I know your grandchild will be the recipient of all these, a lucky child.

    • It’s true that all of us adults can be good examples for children in our lives, whether they’re our own or someone else’s! Sometimes people forget that children need good solid support and love more than expensive toys or all kinds of lessons and activities.

  4. And you will give your grandson that — more important that any other gift from your hand. Like you, I grew up “blessed,” and I had parents who helped me realize I could do or be what I wanted or needed to be. And they never said it would be easy — but it was possible. That’s such a gift — to know yourself, to know where you came from. A lovely post. A lucky future grandson.

  5. This is my new favorite post of yours. I was also raised believing I was a blessing, because I was told I was. And while my home life wasn’t “perfect” I also had the blessing of loving adults outside of my family who reminded me of my value.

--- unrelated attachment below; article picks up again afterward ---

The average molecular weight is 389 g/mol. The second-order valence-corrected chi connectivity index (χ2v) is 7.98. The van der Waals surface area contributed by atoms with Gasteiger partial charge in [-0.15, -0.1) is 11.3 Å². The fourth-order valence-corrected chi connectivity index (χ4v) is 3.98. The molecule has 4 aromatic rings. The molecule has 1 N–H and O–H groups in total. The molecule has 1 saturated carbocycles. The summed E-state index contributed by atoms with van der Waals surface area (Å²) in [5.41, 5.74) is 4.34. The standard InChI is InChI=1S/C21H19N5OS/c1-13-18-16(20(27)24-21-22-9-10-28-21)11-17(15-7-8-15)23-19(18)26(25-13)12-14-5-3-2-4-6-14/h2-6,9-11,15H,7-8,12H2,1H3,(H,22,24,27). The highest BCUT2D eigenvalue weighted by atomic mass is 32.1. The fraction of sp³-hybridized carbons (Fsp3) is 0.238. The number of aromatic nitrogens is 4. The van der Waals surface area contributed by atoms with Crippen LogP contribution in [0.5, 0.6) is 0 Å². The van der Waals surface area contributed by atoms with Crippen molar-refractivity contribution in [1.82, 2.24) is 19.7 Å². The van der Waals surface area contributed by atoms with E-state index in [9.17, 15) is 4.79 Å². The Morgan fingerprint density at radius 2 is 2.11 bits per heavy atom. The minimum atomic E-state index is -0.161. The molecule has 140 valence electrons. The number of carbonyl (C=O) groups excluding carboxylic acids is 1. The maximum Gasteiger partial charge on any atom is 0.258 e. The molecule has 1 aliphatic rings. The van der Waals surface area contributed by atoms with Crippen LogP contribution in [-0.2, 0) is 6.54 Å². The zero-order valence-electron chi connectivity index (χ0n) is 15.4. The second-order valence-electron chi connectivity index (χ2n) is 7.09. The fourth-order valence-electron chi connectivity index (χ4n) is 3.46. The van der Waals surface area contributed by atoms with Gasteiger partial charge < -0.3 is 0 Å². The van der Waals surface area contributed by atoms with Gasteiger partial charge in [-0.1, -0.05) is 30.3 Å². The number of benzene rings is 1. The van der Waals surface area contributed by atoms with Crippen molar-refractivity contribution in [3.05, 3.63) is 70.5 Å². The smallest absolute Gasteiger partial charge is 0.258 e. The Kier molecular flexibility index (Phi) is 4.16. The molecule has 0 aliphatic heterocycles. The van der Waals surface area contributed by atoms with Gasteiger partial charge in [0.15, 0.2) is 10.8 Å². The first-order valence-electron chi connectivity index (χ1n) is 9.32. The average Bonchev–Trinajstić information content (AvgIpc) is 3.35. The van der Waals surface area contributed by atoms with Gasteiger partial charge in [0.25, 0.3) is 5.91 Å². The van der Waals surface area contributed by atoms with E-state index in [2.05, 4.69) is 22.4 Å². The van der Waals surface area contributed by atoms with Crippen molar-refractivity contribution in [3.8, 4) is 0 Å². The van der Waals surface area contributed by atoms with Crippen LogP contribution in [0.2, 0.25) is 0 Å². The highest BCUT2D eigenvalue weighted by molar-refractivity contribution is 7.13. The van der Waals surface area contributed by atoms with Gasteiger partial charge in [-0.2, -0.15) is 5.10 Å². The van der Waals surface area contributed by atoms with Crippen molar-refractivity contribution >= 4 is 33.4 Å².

• Angie, I know for sure that your boys (and your new baby!) are blessed by your love. It shines through every word you write about them and every photo you take 🙂

  6. I think one of the great secondary issues is, how do we internalize that sense of being a blessing and being blessed, and how do we learn to use “where we’ve come from” as a jumping-off point for “where we’re going”?

    There comes a time when we have to be able to function without encouragement and support from external sources. That’s when we start to learn something about how we were shaped in the early years!

  7. How nice it is to see you looking forward to what you will offer your grandchild, and it is so like you that your thoughts are about the values and attributes you wish to pass on to him. Our world is changing so fast, but some things never change. We all need to be valued and heard and loved. Your little one is very lucky.